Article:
With the many benefits of normal tea, it is no surprise that dried fruit tea only helps to make your beverage even healthier. The fruit itself is backed with tons of vitamins that help the body to stay healthy. Health physicians have praised fruit for being a healthy food group for years, and fruit tea is no different.

Fruit tea is known to have a larger serving of fiber, which can be great for digestive health. Proper amounts of fiber intake ensure that the digestive tract can properly process the food you eat throughout the day.

Dried fruit has also been found to contain polyphenols. Polyphenols which have been noted to lower blood pressure levels, prevent heart disease and even battle against cancer. Many fruits also contain vitamin C, which will help with boosting the immune system, although it is reduced in dried fruit.

Finally, dried fruit also contains antioxidants, which have a variety of health benefits, such as helping with blood flow. On the dietary side of things, fruit tea can also be a great way to keep yourself from drinking calorie-loaded beverages.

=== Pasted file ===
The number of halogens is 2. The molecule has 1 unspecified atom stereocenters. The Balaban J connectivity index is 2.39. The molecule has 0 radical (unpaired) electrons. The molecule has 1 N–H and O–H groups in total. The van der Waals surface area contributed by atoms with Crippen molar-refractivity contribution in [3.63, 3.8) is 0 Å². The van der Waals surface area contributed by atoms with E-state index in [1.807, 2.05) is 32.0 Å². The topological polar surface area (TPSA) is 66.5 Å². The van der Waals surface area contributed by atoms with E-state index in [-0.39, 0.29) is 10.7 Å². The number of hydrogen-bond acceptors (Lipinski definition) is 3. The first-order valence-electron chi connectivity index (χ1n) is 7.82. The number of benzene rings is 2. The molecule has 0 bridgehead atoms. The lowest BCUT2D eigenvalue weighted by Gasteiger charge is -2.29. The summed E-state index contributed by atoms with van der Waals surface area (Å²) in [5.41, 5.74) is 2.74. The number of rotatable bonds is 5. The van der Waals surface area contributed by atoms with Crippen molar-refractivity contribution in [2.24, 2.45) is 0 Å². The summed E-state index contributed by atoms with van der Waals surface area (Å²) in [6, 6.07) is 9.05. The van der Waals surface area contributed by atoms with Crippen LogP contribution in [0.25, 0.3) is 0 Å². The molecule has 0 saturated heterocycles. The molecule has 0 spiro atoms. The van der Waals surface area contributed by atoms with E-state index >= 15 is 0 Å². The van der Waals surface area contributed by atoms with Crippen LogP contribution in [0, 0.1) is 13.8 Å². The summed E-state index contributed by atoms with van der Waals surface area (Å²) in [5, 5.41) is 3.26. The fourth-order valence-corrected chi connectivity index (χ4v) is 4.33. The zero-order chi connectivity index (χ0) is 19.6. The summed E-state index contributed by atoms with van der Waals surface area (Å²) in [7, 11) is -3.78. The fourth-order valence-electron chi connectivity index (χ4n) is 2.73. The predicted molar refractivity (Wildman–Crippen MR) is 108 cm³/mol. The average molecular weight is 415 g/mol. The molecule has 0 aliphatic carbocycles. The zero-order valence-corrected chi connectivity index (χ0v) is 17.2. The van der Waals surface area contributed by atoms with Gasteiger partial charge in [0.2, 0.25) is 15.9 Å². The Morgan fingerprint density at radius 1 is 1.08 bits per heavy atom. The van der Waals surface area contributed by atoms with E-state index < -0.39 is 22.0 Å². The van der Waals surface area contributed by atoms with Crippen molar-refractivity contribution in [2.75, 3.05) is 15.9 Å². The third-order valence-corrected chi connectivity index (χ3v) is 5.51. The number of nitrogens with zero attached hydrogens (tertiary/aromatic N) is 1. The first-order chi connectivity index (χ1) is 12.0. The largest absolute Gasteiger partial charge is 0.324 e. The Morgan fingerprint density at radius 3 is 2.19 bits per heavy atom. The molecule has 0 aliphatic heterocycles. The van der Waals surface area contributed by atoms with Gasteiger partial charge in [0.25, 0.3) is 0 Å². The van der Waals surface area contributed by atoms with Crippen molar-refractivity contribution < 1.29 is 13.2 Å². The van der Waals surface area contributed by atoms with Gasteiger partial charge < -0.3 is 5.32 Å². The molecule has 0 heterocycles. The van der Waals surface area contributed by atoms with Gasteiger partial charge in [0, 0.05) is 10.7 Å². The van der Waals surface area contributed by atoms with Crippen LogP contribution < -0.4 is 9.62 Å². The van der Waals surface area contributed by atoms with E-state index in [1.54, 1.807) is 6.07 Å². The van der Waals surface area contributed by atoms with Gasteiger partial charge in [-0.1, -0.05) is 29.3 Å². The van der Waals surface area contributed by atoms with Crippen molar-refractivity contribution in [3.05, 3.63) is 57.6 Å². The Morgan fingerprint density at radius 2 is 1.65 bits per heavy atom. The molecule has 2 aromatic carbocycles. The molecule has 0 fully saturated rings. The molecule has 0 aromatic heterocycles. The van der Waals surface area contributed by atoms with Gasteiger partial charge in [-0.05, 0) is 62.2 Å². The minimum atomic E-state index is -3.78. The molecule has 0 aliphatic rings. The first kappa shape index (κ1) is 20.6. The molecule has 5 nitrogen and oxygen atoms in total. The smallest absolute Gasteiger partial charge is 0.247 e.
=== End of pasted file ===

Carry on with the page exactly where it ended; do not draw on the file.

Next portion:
What Is The Difference Between Herbal Tea, Fruit Infusions, and Regular Tea?

There are tons of differences between herbal, fruit, and regular varieties of tea. To begin with, flavoring will be affected by adding or removing any of these ingredients from your beverage. For those who like the base taste of tea, fruit and herbs will taint the taste.

Fruit teas are infused with fruits, which come with their own variety of health benefits, like listed above. Herbal teas have long been popular for treating a variety of health issues, including anxiety and insomnia.

When looking at what type of tea to buy, you should look into the flavors, you’re interested in and the health benefits you want from your beverage. Herbal teas are more likely to help soothe your stomach, while fruit teas are better for those who hate drinking unsweetened beverages.

You should also keep in mind that every variety and combination of tea will come with different brewing times.

Buy Chinese Fruit Tea

Buy fresh Chinese fruit tea direct from China including jujube (red dates), goji berry and hawthorn tea. All our fruity infusions are naturally dried for a healthy and vitamin-rich brew.

How To Make Fruit Tea